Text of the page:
If I were king for a day, I would make it mandatory that before anyone could have cattle, they would have to prove the existence of an appropriate handling system on their farm. There are some significant reasons for having a handling system: It’s the only way to humanely handle cattle, and it’s the only safe way for the handler to handle cattle.

Without it, cattle that become sick or injured do not get treated. Vaccines, which prevent disease, do not get administered, so the cattle get sick and not treated (and therefore suffer) or die.

When cattle need to be gathered for sale or slaughter, they are more difficult to handle because the experience of being in a confined space is new. If you are selling meat to a consumer, this stress of being confined can increase toughness and off flavor.

When needed, a veterinarian may not come to your farm, because your cattle cannot afford to get hurt. Veterinarians charge by the hour, so if it takes longer to work the cattle due to a poor or nonexistent facility, your expenses will go up. It’s no fun to work cattle if it is a struggle to get them captured and restrained.

I hope I’m clear as to why this is extremely needed.

Head gates are arguably the most important part of a handling system, or at least one of the key, yet most expensive, components. Whether mounted on posts at the front of the alley or the front of a squeeze chute, the head gate’s ease of use is the single most important factor in determining how effectively the cattle handling job is executed. Let’s consider some items.

Deciding between lock-ups vs. head gates

When working in West Virginia, I never saw cattle lock-ups. The two counties I worked in had a total of two dairies. Coming to New York, that changed. I began to see lock-ups on beef operations. My first reaction was, “Beef producers don’t do it that way!” Today, I still have a few qualms about their use in a beef operation, but in certain situations they do have a place.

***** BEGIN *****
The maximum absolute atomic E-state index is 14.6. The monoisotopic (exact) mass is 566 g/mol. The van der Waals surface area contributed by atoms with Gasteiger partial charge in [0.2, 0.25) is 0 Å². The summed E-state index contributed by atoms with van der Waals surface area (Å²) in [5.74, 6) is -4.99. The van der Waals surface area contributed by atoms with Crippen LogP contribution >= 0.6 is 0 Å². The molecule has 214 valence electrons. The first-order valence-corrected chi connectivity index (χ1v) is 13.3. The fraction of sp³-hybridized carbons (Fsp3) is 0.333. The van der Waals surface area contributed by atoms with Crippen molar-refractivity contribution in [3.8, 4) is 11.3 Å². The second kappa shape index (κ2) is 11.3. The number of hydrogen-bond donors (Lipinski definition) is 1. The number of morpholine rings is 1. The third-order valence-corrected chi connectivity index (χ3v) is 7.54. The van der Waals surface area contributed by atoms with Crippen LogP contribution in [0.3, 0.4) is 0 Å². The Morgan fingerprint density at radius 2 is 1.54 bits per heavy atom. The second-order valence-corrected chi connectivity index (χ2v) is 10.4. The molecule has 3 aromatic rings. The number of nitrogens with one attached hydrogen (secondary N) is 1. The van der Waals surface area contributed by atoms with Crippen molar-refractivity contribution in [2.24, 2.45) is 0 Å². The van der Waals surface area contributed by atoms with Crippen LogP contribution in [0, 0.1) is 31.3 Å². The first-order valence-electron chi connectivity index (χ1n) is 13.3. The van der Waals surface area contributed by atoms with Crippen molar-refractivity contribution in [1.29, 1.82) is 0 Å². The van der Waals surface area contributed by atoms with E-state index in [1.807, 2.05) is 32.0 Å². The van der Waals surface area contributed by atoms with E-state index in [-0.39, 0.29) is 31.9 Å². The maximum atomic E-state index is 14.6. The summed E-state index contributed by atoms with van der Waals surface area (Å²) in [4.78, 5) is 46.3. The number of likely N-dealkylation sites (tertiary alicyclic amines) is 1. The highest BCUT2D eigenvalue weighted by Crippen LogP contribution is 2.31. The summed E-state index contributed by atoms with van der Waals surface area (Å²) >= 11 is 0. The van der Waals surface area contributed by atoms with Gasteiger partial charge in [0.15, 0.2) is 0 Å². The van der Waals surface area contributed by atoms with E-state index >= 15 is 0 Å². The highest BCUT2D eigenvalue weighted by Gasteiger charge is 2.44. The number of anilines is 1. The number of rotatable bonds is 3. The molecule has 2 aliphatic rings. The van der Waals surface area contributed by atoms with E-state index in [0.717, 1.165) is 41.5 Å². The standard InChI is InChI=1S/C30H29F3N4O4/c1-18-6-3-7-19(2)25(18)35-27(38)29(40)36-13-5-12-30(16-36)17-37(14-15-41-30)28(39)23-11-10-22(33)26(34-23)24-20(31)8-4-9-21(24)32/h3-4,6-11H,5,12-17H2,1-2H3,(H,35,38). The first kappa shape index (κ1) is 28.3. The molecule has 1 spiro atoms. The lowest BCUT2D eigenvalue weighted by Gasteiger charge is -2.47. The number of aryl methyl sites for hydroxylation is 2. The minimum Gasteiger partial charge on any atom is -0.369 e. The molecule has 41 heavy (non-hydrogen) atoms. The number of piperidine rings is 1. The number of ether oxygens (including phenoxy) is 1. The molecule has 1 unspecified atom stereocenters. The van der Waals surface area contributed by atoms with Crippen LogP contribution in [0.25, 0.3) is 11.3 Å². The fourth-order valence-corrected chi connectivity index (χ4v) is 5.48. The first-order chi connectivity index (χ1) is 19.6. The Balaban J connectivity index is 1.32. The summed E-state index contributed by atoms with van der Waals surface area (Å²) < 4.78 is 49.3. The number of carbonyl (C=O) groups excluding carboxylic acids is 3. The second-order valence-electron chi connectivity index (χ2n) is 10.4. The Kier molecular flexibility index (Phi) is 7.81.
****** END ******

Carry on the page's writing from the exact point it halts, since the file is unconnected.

To work most effectively, the cattle must be accustomed to using them. If the first time they are caught, they have an unpleasant experience, the party may be over. Use of lock-ups requires training. First, feed through the lock-ups without catching the cattle. Once they are accustomed to eating and not getting caught, flip the mechanism and catch them, but do not do anything unpleasant. After they realize that this is OK, then you can give vaccines, ear tag, synchronize estrous, artificially inseminate, palpate and so on.

If you are going to work from the rear, then the cattle on either end of the row may be more difficult to manage as they can swing from side to side.

Another disadvantage is control of the head is more difficult. Treating pink eye, for example, could be a challenge.

Beef Quality Assurance recommended neck injections have to be administered with care, or the handler can injure his or her arm.

Interestingly, a study with dairy cattle at Cornell University showed a reduction in intake for cows eating through lock-ups compared with those eating through a feed rail. That being the case, in finishing operations where maximizing intake is the goal, this system may not be the best choice.

Finally, there is always the ornery cow that is too smart and will not put her head in the lock-up, which can be very frustrating.

For operations with relatively calm cows that are willing to take the time to train the herd, lock-ups may be worth considering.

Self vs. manual catch